Copyright Protection In eLearning Design: What You Need To Know To Protect Your Work

Summary: When eLearning content designers create material for their courses, they invest considerable amount of time, skill, effort, and money into its production. If you are an independent designer, or running your own eLearning consulting business, you have much more at stake in your creations. As a result, there is often an implied understanding of “ownership” for the content. However, oftentimes content created through your toil and labor can be surreptitiously copied and used by someone else; depriving you not only of acknowledgement of ownership, but also of potential material and financial benefits that may have accrued to you. Copyright aims to put an end to such “misappropriation” of content that lawfully belongs to you. In most cases (though there are limitations and exemptions) such protection grants the original creator the right to own the content, and decide who can use, share or disseminate it. In this article we will talk about copyright protection in eLearning. We will also go over some useful tips to consider when dealing with copyrighted content.

Things You Should Know About Copyright Protection In eLearning

Your eLearning content, when properly copyrighted, enjoys protection under the Copyright Law of the United States. The Copyright Act of 1976, as subsequently amended since then, offers lawful owners the rights to safeguard their creations and, where legally permitted, enjoy the benefits of those creations:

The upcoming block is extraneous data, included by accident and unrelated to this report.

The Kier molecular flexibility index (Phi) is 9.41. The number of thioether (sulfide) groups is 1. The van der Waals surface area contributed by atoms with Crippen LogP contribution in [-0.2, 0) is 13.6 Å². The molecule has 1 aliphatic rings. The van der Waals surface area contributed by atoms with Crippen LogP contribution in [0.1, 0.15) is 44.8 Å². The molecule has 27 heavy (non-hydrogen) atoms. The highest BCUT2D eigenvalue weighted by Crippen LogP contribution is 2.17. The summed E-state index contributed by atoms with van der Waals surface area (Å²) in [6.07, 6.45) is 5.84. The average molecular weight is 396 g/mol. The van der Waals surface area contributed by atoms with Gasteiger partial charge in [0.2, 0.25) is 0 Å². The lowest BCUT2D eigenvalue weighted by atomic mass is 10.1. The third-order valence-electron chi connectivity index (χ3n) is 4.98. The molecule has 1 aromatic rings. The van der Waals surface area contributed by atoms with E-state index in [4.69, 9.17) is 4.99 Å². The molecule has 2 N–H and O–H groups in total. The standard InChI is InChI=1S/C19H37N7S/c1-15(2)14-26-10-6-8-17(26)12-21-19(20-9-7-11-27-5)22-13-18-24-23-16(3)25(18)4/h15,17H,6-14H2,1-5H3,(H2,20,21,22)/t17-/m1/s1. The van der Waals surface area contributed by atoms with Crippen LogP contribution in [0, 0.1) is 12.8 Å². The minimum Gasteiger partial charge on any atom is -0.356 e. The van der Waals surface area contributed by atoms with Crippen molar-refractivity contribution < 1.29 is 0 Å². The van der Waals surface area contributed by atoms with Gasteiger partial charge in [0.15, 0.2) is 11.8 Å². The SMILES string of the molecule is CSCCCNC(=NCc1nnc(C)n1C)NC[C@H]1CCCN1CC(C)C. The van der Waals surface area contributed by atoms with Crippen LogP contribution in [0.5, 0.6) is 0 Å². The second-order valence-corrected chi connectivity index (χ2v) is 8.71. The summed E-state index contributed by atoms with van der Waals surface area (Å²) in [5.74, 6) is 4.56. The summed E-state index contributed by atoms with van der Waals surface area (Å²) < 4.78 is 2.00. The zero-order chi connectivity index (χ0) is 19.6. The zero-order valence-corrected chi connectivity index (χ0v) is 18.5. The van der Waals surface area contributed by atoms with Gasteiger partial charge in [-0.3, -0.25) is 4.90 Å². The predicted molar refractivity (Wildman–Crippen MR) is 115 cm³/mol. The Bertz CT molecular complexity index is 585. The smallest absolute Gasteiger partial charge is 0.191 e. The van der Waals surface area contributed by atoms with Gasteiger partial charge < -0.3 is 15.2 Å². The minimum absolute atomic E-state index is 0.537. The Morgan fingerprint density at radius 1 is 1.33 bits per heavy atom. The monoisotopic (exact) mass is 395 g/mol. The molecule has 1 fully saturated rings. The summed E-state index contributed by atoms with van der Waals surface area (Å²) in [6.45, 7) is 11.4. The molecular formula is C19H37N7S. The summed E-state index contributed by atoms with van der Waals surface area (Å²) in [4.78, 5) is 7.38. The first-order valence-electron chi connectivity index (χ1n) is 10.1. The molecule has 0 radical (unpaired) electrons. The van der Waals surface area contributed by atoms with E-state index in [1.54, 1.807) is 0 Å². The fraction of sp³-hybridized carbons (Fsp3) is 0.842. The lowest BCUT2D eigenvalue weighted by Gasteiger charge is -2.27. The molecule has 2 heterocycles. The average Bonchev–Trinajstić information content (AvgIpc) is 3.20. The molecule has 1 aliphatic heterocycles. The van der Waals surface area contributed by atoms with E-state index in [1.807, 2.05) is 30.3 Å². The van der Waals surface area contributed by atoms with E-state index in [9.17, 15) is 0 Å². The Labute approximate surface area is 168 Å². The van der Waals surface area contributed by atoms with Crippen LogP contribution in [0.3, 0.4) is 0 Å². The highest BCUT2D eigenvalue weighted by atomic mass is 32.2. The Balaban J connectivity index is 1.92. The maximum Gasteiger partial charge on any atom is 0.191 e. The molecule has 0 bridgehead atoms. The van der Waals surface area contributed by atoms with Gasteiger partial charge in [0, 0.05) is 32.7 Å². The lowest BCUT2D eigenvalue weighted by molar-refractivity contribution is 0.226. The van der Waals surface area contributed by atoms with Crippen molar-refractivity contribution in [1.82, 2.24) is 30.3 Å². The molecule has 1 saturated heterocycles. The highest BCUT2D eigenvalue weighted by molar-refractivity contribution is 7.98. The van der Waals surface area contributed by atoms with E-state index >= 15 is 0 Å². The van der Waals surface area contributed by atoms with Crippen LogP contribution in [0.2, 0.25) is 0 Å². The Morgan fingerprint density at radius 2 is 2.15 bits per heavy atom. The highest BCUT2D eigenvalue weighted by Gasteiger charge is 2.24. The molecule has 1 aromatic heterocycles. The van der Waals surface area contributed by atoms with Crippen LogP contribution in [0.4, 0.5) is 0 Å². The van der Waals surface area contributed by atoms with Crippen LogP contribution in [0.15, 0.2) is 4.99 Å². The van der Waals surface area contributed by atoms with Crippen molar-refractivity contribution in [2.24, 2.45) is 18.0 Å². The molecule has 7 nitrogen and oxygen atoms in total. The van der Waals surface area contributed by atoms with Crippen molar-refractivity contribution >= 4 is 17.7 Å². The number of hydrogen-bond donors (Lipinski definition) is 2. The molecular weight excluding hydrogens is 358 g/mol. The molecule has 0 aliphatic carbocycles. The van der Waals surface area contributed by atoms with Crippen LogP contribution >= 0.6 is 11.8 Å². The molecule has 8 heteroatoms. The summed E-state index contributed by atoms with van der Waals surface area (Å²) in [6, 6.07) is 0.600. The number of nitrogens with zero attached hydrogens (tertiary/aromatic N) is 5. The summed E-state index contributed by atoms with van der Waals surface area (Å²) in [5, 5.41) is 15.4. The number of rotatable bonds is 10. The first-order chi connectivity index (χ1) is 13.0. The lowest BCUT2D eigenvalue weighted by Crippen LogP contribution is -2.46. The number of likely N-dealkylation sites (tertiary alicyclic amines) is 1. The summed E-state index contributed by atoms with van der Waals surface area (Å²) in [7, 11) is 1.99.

• When you design and create unique eLearning content for a course that you are working on, you should protect your ownership rights to that content  by using copyright laws to grant you such protection.
  • Copyright protection in eLearning allows you to solely own such content, and gives you the exclusive right to decide on distribution, sharing or 3rd-party use of the content.
  • Be aware though, that not everything you produce for an eLearning course might be your copyrighted materials. If there is an express understanding that someone else (for instance, your employer or the institution you are developing the content for) will own the content, then you may not have any rights to what you have designed and created.
  • If you are developing a course on your own (i.e. not on behalf of someone else who will legally own your creations), then you should consider using the copyright symbol -©- on all of your original works during the development phase of your eLearning content.
  • When using the copyright symbol ©, it is not necessary for you to formally file for copyright protection. However, having a formal copyright assignment makes it easier to defend your title/ownership if material breaches of your copyrights do occur.
  • Once copyrighted, your eLearning material receives special protections that make you its exclusive owner, allowing you ultimate control on its distribution, use and dissemination.
  • When copyrighted, your content can also provide you special economic opportunities as a result of which you can monetize (earn money from) your works

One very important thing to keep in mind about copyrighted content is that the law does not protect the fundamental ideas that your content deals with – just the original (and unique) expression of those ideas by you.

A very pertinent aspect of copyright protection in eLearning content is enshrined in the Digital Millennium Copyright Act (DMCA) of 1998, which took the original copyrights laws and brought them into the digital age. DMCA is most relevant to you, as e-content designers and creators, because it offers you additional protection and remedies to safeguard your digital content from unintended or malicious use.